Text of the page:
The currency and bond markets were gripped by fear that policies designed to alleviate the cost-of-living crisis will just stoke inflation and push up rates while saddling the UK with an overwhelming debt burden. In an environment of sharply higher borrowing costs, debt-laden UK stocks suffered especially badly – the likes of commercial real-estate firms and sportscar manufacturer Aston Martin Lagonda Global Holdings Plc.
The FTSE-100 now trades on a forward price-earning ratio of just 8.6. The FTSE-250 index of mid-sized companies (with expected faster growth) is on 10 times, just below European stocks but well shy of the S&P 500’s 16 times.
Investors in UK assets have much to digest. The outlook for domestic-focused companies is especially cloudy. But a broad-based selloff may attract the attention of acquirers on the hunt for more internationally exposed firms caught up in the maelstrom. Not now, but in time. Even before sterling got this low, foreign corporate and buyout bidders were taking advantage of relative dollar strength to pounce on London-listed companies with clear non-UK exposure and durable business models, notably in the engineering sector.
This week saw billionaire Xavier Niel take a stake in telecoms operator Vodafone Group Plc. France’s Schneider Electric SE agreed to terms on its long-awaited bid to take full control of software firm Aveva Group Plc — a clearly opportunistic move given the weakness of the target’s share price. Maybe these are specific situations, but they still reinforce the trend.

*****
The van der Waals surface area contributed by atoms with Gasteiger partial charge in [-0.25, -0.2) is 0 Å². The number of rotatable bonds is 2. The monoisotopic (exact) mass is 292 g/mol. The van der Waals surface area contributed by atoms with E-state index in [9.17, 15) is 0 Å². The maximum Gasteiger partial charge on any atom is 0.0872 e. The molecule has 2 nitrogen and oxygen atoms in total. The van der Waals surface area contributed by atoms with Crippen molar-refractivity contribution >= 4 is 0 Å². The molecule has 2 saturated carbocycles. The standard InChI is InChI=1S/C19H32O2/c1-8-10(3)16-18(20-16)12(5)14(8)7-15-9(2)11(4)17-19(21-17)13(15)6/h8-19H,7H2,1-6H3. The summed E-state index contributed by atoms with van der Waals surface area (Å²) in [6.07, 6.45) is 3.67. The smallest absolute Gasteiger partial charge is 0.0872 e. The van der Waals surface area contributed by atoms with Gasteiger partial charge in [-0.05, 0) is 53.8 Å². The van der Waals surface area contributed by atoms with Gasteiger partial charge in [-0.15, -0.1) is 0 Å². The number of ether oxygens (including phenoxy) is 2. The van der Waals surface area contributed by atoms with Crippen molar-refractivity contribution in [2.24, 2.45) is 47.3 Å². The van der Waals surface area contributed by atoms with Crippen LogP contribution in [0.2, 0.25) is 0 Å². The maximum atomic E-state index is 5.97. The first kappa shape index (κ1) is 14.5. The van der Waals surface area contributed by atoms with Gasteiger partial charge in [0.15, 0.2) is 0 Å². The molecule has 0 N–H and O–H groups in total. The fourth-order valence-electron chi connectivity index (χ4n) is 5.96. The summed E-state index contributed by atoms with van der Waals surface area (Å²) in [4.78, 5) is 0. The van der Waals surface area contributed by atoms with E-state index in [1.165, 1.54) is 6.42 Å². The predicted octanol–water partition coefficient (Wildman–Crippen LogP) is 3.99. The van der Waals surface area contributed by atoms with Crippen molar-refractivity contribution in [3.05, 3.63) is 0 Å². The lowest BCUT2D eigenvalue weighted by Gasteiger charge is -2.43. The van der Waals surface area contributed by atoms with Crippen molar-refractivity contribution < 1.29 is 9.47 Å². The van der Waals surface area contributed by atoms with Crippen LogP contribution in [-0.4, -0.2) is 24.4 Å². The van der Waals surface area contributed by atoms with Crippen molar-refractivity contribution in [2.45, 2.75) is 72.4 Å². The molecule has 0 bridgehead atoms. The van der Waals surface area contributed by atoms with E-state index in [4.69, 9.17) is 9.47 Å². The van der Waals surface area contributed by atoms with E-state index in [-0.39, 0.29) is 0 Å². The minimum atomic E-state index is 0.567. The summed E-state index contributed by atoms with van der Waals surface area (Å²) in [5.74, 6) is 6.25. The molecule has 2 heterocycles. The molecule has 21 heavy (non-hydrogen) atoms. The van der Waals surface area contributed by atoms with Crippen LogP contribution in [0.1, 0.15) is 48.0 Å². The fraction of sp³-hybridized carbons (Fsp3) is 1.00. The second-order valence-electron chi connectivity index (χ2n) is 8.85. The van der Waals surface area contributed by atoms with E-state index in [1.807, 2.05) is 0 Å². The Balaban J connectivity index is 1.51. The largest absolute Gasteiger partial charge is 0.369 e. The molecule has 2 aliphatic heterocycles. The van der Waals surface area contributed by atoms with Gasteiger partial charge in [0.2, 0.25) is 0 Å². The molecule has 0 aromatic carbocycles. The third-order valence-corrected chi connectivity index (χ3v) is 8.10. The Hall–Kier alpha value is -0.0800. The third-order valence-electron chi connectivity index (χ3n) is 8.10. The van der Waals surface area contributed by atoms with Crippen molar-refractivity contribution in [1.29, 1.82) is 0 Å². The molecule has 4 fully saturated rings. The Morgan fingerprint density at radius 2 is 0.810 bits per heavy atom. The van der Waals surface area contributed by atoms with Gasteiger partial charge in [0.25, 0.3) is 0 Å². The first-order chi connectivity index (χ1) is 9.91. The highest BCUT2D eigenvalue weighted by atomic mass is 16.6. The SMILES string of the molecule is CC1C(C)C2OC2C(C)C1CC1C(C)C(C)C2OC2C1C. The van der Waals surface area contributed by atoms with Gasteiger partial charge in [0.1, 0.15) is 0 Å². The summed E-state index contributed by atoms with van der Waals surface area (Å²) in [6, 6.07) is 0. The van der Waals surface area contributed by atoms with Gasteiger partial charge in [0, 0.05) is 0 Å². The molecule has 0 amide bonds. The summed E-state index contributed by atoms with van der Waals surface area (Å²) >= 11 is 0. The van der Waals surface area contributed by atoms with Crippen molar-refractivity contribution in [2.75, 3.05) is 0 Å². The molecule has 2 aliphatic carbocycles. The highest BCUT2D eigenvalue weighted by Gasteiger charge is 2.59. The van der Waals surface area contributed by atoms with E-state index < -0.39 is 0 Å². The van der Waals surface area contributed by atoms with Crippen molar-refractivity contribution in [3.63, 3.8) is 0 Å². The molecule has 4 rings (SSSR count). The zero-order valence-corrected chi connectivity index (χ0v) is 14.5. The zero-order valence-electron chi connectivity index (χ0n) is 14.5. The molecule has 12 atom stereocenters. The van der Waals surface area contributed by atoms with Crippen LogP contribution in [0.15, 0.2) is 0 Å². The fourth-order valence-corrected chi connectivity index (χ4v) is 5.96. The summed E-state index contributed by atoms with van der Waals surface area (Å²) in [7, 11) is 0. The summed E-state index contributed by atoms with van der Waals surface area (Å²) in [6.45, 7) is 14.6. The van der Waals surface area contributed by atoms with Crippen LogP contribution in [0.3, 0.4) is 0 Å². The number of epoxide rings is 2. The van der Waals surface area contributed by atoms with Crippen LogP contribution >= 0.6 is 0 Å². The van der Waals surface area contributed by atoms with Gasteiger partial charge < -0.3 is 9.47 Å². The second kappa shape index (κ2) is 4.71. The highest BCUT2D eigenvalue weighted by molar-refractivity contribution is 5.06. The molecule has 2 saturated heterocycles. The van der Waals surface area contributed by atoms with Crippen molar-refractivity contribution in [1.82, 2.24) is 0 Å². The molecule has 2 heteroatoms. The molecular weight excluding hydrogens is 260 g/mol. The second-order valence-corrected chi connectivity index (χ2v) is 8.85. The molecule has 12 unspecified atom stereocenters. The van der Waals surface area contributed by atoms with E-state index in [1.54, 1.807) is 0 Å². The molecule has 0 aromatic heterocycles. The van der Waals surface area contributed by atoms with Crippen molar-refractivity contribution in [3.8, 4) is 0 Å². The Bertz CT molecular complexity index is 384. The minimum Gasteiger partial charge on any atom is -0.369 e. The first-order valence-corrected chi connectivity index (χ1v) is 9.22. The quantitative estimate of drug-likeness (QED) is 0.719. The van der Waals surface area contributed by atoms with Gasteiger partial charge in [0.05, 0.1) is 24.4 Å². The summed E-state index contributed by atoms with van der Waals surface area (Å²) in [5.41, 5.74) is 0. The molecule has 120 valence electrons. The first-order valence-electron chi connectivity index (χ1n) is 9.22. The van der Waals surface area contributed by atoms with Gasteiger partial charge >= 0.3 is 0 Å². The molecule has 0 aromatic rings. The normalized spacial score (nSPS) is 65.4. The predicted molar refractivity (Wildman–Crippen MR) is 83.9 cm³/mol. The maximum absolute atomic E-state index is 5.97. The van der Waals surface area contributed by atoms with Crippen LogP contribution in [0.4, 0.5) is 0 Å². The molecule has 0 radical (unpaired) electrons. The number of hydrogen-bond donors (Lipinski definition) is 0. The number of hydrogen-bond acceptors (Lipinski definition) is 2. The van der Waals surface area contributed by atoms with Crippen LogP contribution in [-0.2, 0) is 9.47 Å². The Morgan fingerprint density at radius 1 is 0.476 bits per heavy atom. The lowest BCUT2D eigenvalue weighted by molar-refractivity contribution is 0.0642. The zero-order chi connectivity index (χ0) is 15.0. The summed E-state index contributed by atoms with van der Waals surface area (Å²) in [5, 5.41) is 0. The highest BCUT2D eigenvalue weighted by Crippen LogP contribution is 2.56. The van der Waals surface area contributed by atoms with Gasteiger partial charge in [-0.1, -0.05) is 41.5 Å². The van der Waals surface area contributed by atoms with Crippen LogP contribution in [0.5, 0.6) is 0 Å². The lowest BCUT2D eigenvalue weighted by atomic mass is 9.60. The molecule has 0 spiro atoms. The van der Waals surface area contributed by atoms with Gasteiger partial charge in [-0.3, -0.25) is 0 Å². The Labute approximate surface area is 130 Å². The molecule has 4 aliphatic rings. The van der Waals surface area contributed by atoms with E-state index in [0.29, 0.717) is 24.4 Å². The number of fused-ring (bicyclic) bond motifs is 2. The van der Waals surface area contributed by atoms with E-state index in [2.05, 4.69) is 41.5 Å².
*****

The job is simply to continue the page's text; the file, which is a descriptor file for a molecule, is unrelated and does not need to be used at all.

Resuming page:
There are some brakes on all this. First, bidders will now be wondering if the currency weakness is an overshoot or a trend with further to run. And whatever the valuation attractions of the UK, the non-financial uncertainties facing acquirers are growing. This may be a government that espouses free markets but it inherits a new national security regime that was designed to subject many more transactions to automatic scrutiny.
The UK competition authorities appear determined to establish themselves as a world leader in antitrust enforcement. Add to that the fact that their review process is lengthy, and aspiring buyers may wonder if a move is worth the risk. There is also the possibility that if Truss’s gambit fails, the government changes again. She does not have five years ahead of her like a prime minister voted in by the electorate.
But there will be situations where the stars align for bidders with strong balance sheets able to exploit all this — where a UK takeover target trades are relatively cheaper than international peers, where the anti-trust and national security risks are worse for rival suitors and where it’s possible to have some faith in the firm’s longer-term earnings outlook. Some stock owners in Aveva are reportedly pushing back on Schneider’s offer, which landed when the target was looking particularly vulnerable. Many more downtrodden shareholders in the UK market may need to find their spine if other opportunists pounce.
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Britain Goes the Wrong Way on Energy Bailout: Javier Blas
Is Kwasi Kwarteng Up for Saving Britain’s Economy?: Adrian Wooldridge
This column does not necessarily reflect the opinion of the editorial board or Bloomberg LP and its owners.
Chris Hughes is a Bloomberg Opinion columnist covering deals. Previously, he worked for Reuters Breakingviews, the Financial Times and the Independent newspaper.
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